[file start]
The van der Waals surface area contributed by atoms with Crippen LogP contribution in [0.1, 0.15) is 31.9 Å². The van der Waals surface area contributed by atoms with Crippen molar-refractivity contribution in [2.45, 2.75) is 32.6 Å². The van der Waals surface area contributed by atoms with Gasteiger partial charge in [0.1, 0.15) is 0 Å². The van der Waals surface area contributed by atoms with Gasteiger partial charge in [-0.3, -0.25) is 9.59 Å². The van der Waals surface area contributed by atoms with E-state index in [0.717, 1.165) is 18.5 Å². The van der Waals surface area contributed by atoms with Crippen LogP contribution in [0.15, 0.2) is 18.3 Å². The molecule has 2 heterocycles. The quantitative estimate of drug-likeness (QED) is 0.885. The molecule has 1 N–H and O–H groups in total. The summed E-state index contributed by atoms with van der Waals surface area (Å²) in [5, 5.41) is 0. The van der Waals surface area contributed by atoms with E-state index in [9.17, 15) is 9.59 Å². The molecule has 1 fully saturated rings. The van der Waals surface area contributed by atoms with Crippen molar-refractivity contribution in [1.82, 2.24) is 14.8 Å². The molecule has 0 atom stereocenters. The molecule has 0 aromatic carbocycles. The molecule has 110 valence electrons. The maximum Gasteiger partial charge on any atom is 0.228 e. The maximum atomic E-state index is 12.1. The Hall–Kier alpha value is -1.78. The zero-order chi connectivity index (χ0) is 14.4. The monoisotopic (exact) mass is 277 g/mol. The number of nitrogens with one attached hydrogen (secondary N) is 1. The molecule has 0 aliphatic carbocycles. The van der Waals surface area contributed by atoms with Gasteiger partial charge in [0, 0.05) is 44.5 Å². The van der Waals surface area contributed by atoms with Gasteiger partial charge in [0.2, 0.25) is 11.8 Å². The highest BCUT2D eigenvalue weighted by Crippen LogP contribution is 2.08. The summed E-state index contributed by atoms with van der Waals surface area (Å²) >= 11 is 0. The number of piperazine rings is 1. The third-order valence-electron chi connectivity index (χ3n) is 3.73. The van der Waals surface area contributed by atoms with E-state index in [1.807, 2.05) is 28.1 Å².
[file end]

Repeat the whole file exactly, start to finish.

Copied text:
The van der Waals surface area contributed by atoms with Crippen LogP contribution in [0.1, 0.15) is 31.9 Å². The van der Waals surface area contributed by atoms with Crippen molar-refractivity contribution in [2.45, 2.75) is 32.6 Å². The van der Waals surface area contributed by atoms with Gasteiger partial charge in [0.1, 0.15) is 0 Å². The van der Waals surface area contributed by atoms with Gasteiger partial charge in [-0.3, -0.25) is 9.59 Å². The van der Waals surface area contributed by atoms with E-state index in [0.717, 1.165) is 18.5 Å². The van der Waals surface area contributed by atoms with Crippen LogP contribution in [0.15, 0.2) is 18.3 Å². The molecule has 2 heterocycles. The quantitative estimate of drug-likeness (QED) is 0.885. The molecule has 1 N–H and O–H groups in total. The summed E-state index contributed by atoms with van der Waals surface area (Å²) in [5, 5.41) is 0. The van der Waals surface area contributed by atoms with E-state index in [9.17, 15) is 9.59 Å². The molecule has 1 fully saturated rings. The van der Waals surface area contributed by atoms with Crippen molar-refractivity contribution in [1.82, 2.24) is 14.8 Å². The molecule has 0 atom stereocenters. The molecule has 0 aromatic carbocycles. The molecule has 110 valence electrons. The maximum Gasteiger partial charge on any atom is 0.228 e. The maximum atomic E-state index is 12.1. The Hall–Kier alpha value is -1.78. The zero-order chi connectivity index (χ0) is 14.4. The monoisotopic (exact) mass is 277 g/mol. The number of nitrogens with one attached hydrogen (secondary N) is 1. The molecule has 0 aliphatic carbocycles. The van der Waals surface area contributed by atoms with Gasteiger partial charge in [0, 0.05) is 44.5 Å². The van der Waals surface area contributed by atoms with Gasteiger partial charge in [0.2, 0.25) is 11.8 Å². The highest BCUT2D eigenvalue weighted by Crippen LogP contribution is 2.08. The summed E-state index contributed by atoms with van der Waals surface area (Å²) >= 11 is 0. The number of piperazine rings is 1. The third-order valence-electron chi connectivity index (χ3n) is 3.73. The van der Waals surface area contributed by atoms with E-state index in [1.807, 2.05) is 28.1 Å².